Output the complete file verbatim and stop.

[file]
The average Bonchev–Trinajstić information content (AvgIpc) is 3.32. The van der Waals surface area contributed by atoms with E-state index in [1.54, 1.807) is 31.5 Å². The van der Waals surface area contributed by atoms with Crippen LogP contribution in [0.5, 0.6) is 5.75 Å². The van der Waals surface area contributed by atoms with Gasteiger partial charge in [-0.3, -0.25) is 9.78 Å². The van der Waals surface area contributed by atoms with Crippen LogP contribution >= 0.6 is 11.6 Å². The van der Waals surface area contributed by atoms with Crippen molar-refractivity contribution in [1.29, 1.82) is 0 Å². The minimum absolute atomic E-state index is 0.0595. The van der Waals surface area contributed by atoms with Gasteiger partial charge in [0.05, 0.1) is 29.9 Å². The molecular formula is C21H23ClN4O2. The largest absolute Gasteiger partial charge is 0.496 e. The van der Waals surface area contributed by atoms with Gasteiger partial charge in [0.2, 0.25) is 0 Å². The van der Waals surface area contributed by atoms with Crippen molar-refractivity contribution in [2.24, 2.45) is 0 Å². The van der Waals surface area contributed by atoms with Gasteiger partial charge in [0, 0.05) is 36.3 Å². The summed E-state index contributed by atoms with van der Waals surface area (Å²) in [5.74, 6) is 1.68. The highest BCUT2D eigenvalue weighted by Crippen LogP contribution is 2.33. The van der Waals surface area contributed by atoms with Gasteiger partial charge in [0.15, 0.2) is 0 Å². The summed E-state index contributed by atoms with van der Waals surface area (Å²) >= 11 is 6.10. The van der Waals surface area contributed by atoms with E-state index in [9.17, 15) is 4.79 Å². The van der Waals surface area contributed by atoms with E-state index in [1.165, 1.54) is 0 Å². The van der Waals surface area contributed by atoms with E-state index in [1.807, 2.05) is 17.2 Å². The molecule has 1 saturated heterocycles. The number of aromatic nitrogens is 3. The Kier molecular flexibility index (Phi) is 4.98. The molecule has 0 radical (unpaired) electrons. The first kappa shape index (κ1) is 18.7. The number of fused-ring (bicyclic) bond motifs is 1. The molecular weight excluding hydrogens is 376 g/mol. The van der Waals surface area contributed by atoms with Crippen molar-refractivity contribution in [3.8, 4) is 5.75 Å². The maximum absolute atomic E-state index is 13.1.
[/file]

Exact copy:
The average Bonchev–Trinajstić information content (AvgIpc) is 3.32. The van der Waals surface area contributed by atoms with E-state index in [1.54, 1.807) is 31.5 Å². The van der Waals surface area contributed by atoms with Crippen LogP contribution in [0.5, 0.6) is 5.75 Å². The van der Waals surface area contributed by atoms with Gasteiger partial charge in [-0.3, -0.25) is 9.78 Å². The van der Waals surface area contributed by atoms with Crippen LogP contribution >= 0.6 is 11.6 Å². The van der Waals surface area contributed by atoms with Crippen molar-refractivity contribution in [1.29, 1.82) is 0 Å². The minimum absolute atomic E-state index is 0.0595. The van der Waals surface area contributed by atoms with Gasteiger partial charge in [0.05, 0.1) is 29.9 Å². The molecular formula is C21H23ClN4O2. The largest absolute Gasteiger partial charge is 0.496 e. The van der Waals surface area contributed by atoms with Gasteiger partial charge in [0.2, 0.25) is 0 Å². The van der Waals surface area contributed by atoms with Crippen molar-refractivity contribution in [2.24, 2.45) is 0 Å². The van der Waals surface area contributed by atoms with Gasteiger partial charge in [0, 0.05) is 36.3 Å². The summed E-state index contributed by atoms with van der Waals surface area (Å²) in [5.74, 6) is 1.68. The highest BCUT2D eigenvalue weighted by Crippen LogP contribution is 2.33. The van der Waals surface area contributed by atoms with Gasteiger partial charge in [0.15, 0.2) is 0 Å². The summed E-state index contributed by atoms with van der Waals surface area (Å²) >= 11 is 6.10. The van der Waals surface area contributed by atoms with E-state index in [9.17, 15) is 4.79 Å². The van der Waals surface area contributed by atoms with E-state index in [1.165, 1.54) is 0 Å². The van der Waals surface area contributed by atoms with E-state index in [1.807, 2.05) is 17.2 Å². The molecule has 1 saturated heterocycles. The number of aromatic nitrogens is 3. The Kier molecular flexibility index (Phi) is 4.98. The molecule has 0 radical (unpaired) electrons. The first kappa shape index (κ1) is 18.7. The number of fused-ring (bicyclic) bond motifs is 1. The molecular weight excluding hydrogens is 376 g/mol. The van der Waals surface area contributed by atoms with Crippen molar-refractivity contribution in [3.8, 4) is 5.75 Å². The maximum absolute atomic E-state index is 13.1.